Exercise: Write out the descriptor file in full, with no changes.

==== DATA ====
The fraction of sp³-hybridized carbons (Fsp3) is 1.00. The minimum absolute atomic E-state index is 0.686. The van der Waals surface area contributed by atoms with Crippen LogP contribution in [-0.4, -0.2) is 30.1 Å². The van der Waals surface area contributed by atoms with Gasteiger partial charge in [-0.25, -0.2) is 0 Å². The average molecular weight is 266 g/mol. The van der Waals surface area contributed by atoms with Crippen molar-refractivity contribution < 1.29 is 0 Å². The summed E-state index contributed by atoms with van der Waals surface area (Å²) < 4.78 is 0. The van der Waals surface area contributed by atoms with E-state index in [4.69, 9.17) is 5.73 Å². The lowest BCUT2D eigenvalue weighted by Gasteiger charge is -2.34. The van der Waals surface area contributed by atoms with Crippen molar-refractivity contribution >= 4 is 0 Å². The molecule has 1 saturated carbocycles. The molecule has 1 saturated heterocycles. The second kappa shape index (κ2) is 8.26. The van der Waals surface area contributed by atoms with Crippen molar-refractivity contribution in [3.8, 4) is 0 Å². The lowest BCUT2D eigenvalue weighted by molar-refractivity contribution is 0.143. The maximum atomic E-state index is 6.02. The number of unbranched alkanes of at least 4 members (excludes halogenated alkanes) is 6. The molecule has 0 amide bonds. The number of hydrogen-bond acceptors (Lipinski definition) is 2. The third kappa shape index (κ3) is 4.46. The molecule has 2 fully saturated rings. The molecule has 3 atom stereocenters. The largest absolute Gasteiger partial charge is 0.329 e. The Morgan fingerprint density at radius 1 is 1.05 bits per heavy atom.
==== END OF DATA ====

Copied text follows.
The fraction of sp³-hybridized carbons (Fsp3) is 1.00. The minimum absolute atomic E-state index is 0.686. The van der Waals surface area contributed by atoms with Crippen LogP contribution in [-0.4, -0.2) is 30.1 Å². The van der Waals surface area contributed by atoms with Gasteiger partial charge in [-0.25, -0.2) is 0 Å². The average molecular weight is 266 g/mol. The van der Waals surface area contributed by atoms with Crippen molar-refractivity contribution < 1.29 is 0 Å². The summed E-state index contributed by atoms with van der Waals surface area (Å²) < 4.78 is 0. The van der Waals surface area contributed by atoms with E-state index in [4.69, 9.17) is 5.73 Å². The lowest BCUT2D eigenvalue weighted by Gasteiger charge is -2.34. The van der Waals surface area contributed by atoms with Crippen molar-refractivity contribution >= 4 is 0 Å². The molecule has 1 saturated carbocycles. The molecule has 1 saturated heterocycles. The second kappa shape index (κ2) is 8.26. The van der Waals surface area contributed by atoms with Crippen molar-refractivity contribution in [3.8, 4) is 0 Å². The lowest BCUT2D eigenvalue weighted by molar-refractivity contribution is 0.143. The maximum atomic E-state index is 6.02. The number of unbranched alkanes of at least 4 members (excludes halogenated alkanes) is 6. The molecule has 0 amide bonds. The number of hydrogen-bond acceptors (Lipinski definition) is 2. The third kappa shape index (κ3) is 4.46. The molecule has 2 fully saturated rings. The molecule has 3 atom stereocenters. The largest absolute Gasteiger partial charge is 0.329 e. The Morgan fingerprint density at radius 1 is 1.05 bits per heavy atom.